ATLANTA -- The quest for the world's first malaria vaccine appears to have taken a big step: A study in Africa shows experimental shots cut the risk of disease in young children by half.
The initial results from a final stage of vaccine testing were released Tuesday, and the vaccine's developers called it a milestone in helping to tame one of the world's most devastating killers.
However, the vaccine won't be available for at least three years, as crucial further testing must be completed to see how well it works in infants and how long protection lasts. Then the vaccine must be reviewed by government agencies in Europe and in individual African countries.
"We still have a way to go," Tsiri Agbenyega, lead researcher for the African study, said in a conference call with reporters.
The early results show the vaccine is only about 50 percent effective, significantly lower than the protection seen in more common vaccines. But some experts said it's a vast improvement over the current situation, and could still save hundreds of thousands of lives.
Globally, malaria kills nearly a million people annually. More than 90 percent of them live in Africa, and most are young children and pregnant women.
Scientists have been trying for decades to develop a malaria vaccine and the one tested – developed by GlaxoSmithKline – is furthest along. Without a vaccine, public health efforts have concentrated on malaria drugs and other ways to prevent infection such as mosquito bed netting and insecticides.
Those efforts have been successful: Some countries have been able to reduce malaria deaths in younger children by up to 50 percent, noted Dr. Thomas Frieden, director of the U.S. Centers for Disease Control and Prevention.
The new vaccine targets a malaria parasite found in sub-Saharan Africa. Malaria spreads through mosquitoes, which bite people and flush malaria parasites into the bloodstream. The parasites cause bouts of high fever and can end in fatal organ failure.
In the United States, malaria has been eradicated since the early 1950s. Only about 1,500 cases are diagnosed in the U.S. each year, most of them travelers or immigrants from South Asia, sub-Saharan Africa or other places where malaria commonly spreads.
The new study – still under way – began in 2009 and involves more than 15,000 children in Burkina Faso, Gabon, Ghana, Kenya, Malawi, Mozambique and Tanzania.
Early results were released Tuesday at a malaria conference in Seattle and published by the New England Journal of Medicine.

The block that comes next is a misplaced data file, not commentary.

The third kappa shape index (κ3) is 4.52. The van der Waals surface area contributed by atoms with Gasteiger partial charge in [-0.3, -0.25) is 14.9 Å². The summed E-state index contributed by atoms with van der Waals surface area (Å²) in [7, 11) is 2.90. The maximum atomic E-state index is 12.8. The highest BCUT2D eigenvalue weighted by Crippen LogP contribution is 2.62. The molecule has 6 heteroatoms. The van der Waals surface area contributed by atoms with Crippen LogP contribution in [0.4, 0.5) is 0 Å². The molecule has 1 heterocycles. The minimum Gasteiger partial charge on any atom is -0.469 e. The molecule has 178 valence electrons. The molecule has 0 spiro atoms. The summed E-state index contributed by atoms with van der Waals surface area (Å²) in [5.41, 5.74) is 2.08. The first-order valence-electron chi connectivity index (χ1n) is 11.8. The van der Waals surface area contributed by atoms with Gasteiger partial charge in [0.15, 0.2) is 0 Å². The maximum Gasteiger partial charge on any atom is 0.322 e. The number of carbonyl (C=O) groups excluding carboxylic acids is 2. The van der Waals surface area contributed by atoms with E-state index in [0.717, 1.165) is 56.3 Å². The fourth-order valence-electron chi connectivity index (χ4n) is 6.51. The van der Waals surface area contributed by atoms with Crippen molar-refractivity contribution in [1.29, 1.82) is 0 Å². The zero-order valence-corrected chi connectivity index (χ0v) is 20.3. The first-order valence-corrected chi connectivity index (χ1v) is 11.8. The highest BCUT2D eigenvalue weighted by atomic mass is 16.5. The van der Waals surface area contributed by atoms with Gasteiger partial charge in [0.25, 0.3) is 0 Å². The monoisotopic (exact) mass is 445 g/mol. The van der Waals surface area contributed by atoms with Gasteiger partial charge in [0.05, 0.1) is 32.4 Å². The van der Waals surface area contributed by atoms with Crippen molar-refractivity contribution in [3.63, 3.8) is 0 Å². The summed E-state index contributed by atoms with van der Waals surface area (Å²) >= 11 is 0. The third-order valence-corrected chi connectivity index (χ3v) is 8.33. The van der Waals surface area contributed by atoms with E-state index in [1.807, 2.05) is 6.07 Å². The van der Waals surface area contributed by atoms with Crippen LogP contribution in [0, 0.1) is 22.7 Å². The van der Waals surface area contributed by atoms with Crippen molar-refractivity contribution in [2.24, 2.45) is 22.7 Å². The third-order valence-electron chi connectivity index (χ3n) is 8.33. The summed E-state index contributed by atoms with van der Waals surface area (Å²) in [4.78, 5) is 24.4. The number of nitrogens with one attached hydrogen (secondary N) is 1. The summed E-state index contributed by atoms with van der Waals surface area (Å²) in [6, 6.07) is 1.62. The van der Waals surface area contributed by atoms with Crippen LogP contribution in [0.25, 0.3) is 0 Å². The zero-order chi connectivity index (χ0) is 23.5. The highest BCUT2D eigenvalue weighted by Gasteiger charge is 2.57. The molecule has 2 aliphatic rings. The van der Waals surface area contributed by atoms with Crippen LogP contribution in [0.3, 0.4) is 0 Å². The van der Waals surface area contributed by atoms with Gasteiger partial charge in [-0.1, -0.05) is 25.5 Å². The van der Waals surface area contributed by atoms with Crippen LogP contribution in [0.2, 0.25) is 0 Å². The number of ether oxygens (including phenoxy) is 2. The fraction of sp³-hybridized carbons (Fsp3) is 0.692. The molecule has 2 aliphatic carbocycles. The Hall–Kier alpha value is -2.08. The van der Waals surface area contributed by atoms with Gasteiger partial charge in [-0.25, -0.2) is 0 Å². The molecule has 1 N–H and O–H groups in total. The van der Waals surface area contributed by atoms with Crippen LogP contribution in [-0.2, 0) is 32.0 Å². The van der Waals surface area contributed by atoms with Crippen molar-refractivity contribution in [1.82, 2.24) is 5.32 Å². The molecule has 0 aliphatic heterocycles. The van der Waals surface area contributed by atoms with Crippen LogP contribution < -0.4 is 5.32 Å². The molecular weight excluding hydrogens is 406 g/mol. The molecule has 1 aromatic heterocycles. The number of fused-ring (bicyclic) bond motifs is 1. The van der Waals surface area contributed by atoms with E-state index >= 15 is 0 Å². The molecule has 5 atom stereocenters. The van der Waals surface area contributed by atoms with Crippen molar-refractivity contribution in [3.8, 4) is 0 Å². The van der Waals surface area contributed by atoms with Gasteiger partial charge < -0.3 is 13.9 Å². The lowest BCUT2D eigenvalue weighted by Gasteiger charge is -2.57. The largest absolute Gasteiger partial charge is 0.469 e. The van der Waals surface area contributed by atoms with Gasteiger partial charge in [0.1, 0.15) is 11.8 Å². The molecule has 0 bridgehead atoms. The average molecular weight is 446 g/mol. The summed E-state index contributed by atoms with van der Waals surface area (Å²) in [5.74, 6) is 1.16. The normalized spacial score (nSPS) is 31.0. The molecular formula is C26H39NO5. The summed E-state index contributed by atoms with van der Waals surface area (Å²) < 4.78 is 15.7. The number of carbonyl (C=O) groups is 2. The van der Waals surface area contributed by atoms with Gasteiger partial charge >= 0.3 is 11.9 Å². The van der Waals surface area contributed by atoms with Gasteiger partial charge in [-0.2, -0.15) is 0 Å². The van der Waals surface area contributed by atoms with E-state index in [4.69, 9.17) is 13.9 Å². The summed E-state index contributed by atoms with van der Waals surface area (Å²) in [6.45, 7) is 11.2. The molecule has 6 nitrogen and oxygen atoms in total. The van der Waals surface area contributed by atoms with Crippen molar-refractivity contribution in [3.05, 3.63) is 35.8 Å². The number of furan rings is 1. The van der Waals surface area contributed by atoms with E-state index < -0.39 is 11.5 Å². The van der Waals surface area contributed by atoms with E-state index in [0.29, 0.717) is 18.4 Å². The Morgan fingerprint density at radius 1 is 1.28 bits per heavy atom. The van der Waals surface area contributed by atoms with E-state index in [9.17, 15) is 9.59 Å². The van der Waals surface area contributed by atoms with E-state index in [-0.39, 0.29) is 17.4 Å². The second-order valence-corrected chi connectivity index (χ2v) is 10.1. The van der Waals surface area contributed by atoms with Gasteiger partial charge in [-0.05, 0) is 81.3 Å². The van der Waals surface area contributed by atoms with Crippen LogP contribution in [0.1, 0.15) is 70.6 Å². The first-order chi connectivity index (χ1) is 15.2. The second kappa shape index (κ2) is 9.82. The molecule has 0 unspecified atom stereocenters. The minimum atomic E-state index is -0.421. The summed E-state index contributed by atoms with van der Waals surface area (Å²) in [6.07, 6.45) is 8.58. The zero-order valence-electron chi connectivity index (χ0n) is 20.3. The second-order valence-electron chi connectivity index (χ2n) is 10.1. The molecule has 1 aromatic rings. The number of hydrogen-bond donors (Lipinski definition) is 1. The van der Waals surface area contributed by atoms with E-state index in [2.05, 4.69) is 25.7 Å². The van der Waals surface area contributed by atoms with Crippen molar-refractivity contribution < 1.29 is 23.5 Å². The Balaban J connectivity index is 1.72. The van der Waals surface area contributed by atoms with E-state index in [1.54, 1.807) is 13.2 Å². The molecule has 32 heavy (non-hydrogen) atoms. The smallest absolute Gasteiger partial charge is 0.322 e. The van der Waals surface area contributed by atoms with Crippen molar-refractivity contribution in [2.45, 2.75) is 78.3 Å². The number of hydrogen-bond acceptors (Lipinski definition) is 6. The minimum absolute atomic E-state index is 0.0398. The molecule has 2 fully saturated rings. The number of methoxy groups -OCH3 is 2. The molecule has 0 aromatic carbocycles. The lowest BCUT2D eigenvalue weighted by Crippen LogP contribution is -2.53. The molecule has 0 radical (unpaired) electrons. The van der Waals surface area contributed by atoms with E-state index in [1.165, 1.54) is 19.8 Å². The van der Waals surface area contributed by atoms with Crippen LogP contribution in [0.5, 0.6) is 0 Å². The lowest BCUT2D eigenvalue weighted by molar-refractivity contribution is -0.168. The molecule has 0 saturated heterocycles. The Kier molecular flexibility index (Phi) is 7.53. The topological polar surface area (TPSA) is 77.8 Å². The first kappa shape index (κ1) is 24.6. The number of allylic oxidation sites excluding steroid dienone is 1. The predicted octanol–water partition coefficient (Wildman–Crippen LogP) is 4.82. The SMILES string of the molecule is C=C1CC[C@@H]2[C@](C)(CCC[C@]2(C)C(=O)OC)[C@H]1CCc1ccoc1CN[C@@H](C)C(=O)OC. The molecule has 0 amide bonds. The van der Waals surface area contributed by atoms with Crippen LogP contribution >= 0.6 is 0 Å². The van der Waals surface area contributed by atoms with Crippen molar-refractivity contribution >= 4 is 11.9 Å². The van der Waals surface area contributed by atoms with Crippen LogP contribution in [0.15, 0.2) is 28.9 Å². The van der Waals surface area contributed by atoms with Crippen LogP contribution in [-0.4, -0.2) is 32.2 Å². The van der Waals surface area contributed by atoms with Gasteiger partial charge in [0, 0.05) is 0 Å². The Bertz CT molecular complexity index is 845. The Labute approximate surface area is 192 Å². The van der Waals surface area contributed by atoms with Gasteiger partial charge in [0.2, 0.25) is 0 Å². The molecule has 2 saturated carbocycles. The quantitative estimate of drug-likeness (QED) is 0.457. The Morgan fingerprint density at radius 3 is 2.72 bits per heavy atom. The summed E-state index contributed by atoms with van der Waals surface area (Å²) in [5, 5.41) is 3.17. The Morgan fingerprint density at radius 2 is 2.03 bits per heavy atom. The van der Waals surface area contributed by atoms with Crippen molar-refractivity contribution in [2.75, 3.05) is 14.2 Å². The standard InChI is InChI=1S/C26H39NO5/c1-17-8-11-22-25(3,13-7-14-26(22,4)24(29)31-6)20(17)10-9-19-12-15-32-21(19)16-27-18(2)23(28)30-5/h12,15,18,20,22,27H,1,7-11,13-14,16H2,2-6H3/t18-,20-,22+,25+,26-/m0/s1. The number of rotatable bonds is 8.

The findings focus on about 6,000 children ages 5 to 17 months. A year after getting three doses, the vaccinated children had about half as many cases of malaria as a group that didn't get the vaccine.
Meanwhile, experts are waiting for results from a younger group – infants ages 6 to 12 weeks. That's the age when children in sub-Saharan Africa are vaccinated against other diseases. Earlier vaccination also affords earlier protection.
So far, side effects and other problems occurred at about equal rates in the vaccine and comparison groups, although higher rates of seizures and meningitis were reported in the vaccine group. The researchers think it's unlikely the vaccine was the cause, but another expert said the finding deserves more study.
The expert – Nicholas White of Thailand's Mahidol University – also questioned the release of partial results.
"It is not usual practice to publish the results of trials in pieces, and there does not seem to be a clear scientific reason why this trial has been reported with less than half the efficacy results available," White wrote in an editorial published along with the findings.
Although there are an array of vaccines against viruses and bacteria, there has never been an effective vaccine against a parasite, which is a more complicated organism. And there are five species of malaria parasites. The new vaccine is designed specifically to protect against the deadliest one, which is common in sub-Saharan Africa.
Other researchers are working on different malaria vaccines, and they anticipate a need for their work even if Glaxo's continues to succeed, said Dr. Alberto Moreno, a malaria vaccine researcher at Emory University. Another deadly species more common in Asia could replace the parasite in sub-Saharan Africa as a primary killer, he said.
"We don't know what will happen in the future," he said.
No price has been set for the Glaxo vaccine. Chief executive Andrew Witty pledged the company will price it as low as possible, based on the cost of production plus 5 percent, with all the extra money plowed into research on malaria and other diseases.
"We're not going to make any money on this project," Witty said.
The Glaxo vaccine was first created in 1987. The company has invested $300 million in the vaccine so far, and expects to spend another $50 to $100 million on it, he said.
The British drugmaker paid for the study along with the PATH Malaria Vaccine Initiative, a program funded by the Bill & Melinda Gates Foundation.